Algerian President Abdelaziz Bouteflika, the independence veteran in power for 15 years, won re-election on Friday with more than 80 percent of a vote opponents dismissed as fraud to keep an ailing leader in power. Bouteflika had cast his vote sitting in a wheelchair on Thursday in what was a rare public appearance since suffering a stroke last year that raised questions about stability in the North African OPEC oil-exporting state.
The Algerian leader, 77, was already widely expected to win with the backing of the powerful ruling Front de Liberation Nationale (FLN) party, which has dominated the political system since independence from France in 1962.
Preliminary official results showed Bouteflika had won with 81.53 percent of the vote, Interior Minister Tayeb Belaiz told a news conference. His nearest rival, Ali Benflis, won 12.18 percent, and national turnout was 51.7 percent.
“The victory confirms Bouteflika can give more to Algerians in the next five years,” his former premier Abdelmalek Sellal told a press conference, with a framed portrait of Bouteflika placed on a stand next to him.
In downtown Algiers, groups of young supporters waved the president’s pictures, honked car horns and set off fireworks in celebrations of his victory.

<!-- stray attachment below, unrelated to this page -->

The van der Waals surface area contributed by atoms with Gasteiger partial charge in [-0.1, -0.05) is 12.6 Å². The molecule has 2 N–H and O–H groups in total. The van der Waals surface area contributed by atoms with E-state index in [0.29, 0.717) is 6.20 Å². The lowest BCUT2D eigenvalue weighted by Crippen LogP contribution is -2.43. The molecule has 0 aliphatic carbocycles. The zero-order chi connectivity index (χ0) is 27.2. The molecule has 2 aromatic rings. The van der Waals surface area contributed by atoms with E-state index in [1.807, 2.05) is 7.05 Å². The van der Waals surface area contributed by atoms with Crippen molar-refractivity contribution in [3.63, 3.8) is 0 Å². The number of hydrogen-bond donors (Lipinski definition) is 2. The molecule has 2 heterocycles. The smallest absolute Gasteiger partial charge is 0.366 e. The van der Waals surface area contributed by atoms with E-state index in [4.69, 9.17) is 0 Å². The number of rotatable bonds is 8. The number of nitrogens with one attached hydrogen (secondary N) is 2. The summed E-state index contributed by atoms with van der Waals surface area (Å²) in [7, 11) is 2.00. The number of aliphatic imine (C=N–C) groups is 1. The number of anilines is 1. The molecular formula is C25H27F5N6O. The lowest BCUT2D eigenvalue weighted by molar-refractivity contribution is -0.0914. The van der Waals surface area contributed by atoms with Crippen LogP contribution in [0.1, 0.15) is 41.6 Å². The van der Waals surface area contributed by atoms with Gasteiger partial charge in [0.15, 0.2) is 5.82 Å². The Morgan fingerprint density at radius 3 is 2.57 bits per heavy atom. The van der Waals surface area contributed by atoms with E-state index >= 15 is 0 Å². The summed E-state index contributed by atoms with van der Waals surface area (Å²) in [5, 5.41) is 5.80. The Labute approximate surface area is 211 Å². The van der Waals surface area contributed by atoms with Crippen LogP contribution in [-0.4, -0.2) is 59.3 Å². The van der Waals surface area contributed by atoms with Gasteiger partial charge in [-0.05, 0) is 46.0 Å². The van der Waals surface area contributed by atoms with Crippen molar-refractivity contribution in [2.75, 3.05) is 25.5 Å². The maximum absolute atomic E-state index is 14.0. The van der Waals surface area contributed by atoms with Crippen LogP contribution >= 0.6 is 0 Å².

But the aging leader’s health has left more questions about possible transition in Algeria, who would replace him should he fall ill in his fourth term, and how far the new government will go towards introducing political and economic reforms.
Stability is key for Western governments allied with Bouteflika against Islamist militants in the Maghreb and keen to secure Algerian gas shipments to Europe especially with Ukraine’s crisis threatening Russian supplies.
Bouteflika did not campaign himself, but loyalists praise him for guiding Algeria out of a 1990s war with Islamists that killed 200,000 people. That conflict left many Algerians wary of the turmoil that has swept neighbouring Tunisia, Egypt and Libya since their “Arab Spring” revolts in 2011.
Six opposition parties boycotted Thursday’s vote, saying it would not reform a system mostly closed to change since the FLN’s one-party rule in the early post-independence years.
Benflis, a former FLN chief and once a Bouteflika ally, called the vote a fraud and refused to accept the results. But he gave little evidence and the government dismissed his claims.
Bouteflika won 90 percent of the vote in 2009 and 85 percent in 2004, when his main rival then, Benflis, alleged fraud on an “industrial” scale.